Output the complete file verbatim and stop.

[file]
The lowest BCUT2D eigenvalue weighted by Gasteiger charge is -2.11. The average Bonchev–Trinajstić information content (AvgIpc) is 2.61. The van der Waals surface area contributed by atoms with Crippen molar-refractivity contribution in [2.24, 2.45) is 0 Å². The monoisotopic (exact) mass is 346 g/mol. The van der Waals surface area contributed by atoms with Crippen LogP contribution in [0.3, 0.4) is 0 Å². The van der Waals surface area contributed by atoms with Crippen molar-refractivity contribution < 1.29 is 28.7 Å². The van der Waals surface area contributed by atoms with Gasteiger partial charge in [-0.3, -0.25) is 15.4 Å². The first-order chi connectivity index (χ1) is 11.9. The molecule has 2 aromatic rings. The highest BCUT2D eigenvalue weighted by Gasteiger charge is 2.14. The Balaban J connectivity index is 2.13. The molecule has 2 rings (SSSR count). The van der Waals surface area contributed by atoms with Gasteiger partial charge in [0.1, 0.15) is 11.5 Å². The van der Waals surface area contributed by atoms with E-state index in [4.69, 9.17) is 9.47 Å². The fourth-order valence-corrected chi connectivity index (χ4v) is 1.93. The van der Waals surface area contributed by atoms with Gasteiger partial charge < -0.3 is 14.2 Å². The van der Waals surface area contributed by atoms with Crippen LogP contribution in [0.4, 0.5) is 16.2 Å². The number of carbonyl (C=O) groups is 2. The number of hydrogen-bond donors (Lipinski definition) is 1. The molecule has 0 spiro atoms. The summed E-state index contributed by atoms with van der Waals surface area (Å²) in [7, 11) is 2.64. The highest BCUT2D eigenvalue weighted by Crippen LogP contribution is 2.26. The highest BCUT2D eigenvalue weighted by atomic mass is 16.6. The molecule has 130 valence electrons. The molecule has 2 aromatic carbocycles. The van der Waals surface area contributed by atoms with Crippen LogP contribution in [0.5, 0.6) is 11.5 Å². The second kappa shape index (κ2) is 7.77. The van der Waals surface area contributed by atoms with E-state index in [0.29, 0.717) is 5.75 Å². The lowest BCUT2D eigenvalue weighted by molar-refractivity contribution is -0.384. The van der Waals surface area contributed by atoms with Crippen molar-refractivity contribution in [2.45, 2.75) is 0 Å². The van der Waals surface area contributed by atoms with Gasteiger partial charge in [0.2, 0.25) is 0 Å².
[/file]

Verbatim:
The lowest BCUT2D eigenvalue weighted by Gasteiger charge is -2.11. The average Bonchev–Trinajstić information content (AvgIpc) is 2.61. The van der Waals surface area contributed by atoms with Crippen molar-refractivity contribution in [2.24, 2.45) is 0 Å². The monoisotopic (exact) mass is 346 g/mol. The van der Waals surface area contributed by atoms with Crippen LogP contribution in [0.3, 0.4) is 0 Å². The van der Waals surface area contributed by atoms with Crippen molar-refractivity contribution < 1.29 is 28.7 Å². The van der Waals surface area contributed by atoms with Gasteiger partial charge in [-0.3, -0.25) is 15.4 Å². The first-order chi connectivity index (χ1) is 11.9. The molecule has 2 aromatic rings. The highest BCUT2D eigenvalue weighted by Gasteiger charge is 2.14. The Balaban J connectivity index is 2.13. The molecule has 2 rings (SSSR count). The van der Waals surface area contributed by atoms with Gasteiger partial charge in [0.1, 0.15) is 11.5 Å². The van der Waals surface area contributed by atoms with E-state index in [4.69, 9.17) is 9.47 Å². The fourth-order valence-corrected chi connectivity index (χ4v) is 1.93. The van der Waals surface area contributed by atoms with Gasteiger partial charge < -0.3 is 14.2 Å². The van der Waals surface area contributed by atoms with Crippen LogP contribution in [0.4, 0.5) is 16.2 Å². The number of carbonyl (C=O) groups is 2. The number of hydrogen-bond donors (Lipinski definition) is 1. The molecule has 0 spiro atoms. The summed E-state index contributed by atoms with van der Waals surface area (Å²) in [7, 11) is 2.64. The highest BCUT2D eigenvalue weighted by Crippen LogP contribution is 2.26. The highest BCUT2D eigenvalue weighted by atomic mass is 16.6. The molecule has 130 valence electrons. The molecule has 2 aromatic carbocycles. The van der Waals surface area contributed by atoms with Crippen LogP contribution in [0.5, 0.6) is 11.5 Å². The second kappa shape index (κ2) is 7.77. The van der Waals surface area contributed by atoms with E-state index in [0.29, 0.717) is 5.75 Å². The lowest BCUT2D eigenvalue weighted by molar-refractivity contribution is -0.384. The van der Waals surface area contributed by atoms with Crippen molar-refractivity contribution in [2.45, 2.75) is 0 Å². The van der Waals surface area contributed by atoms with Gasteiger partial charge in [0.2, 0.25) is 0 Å².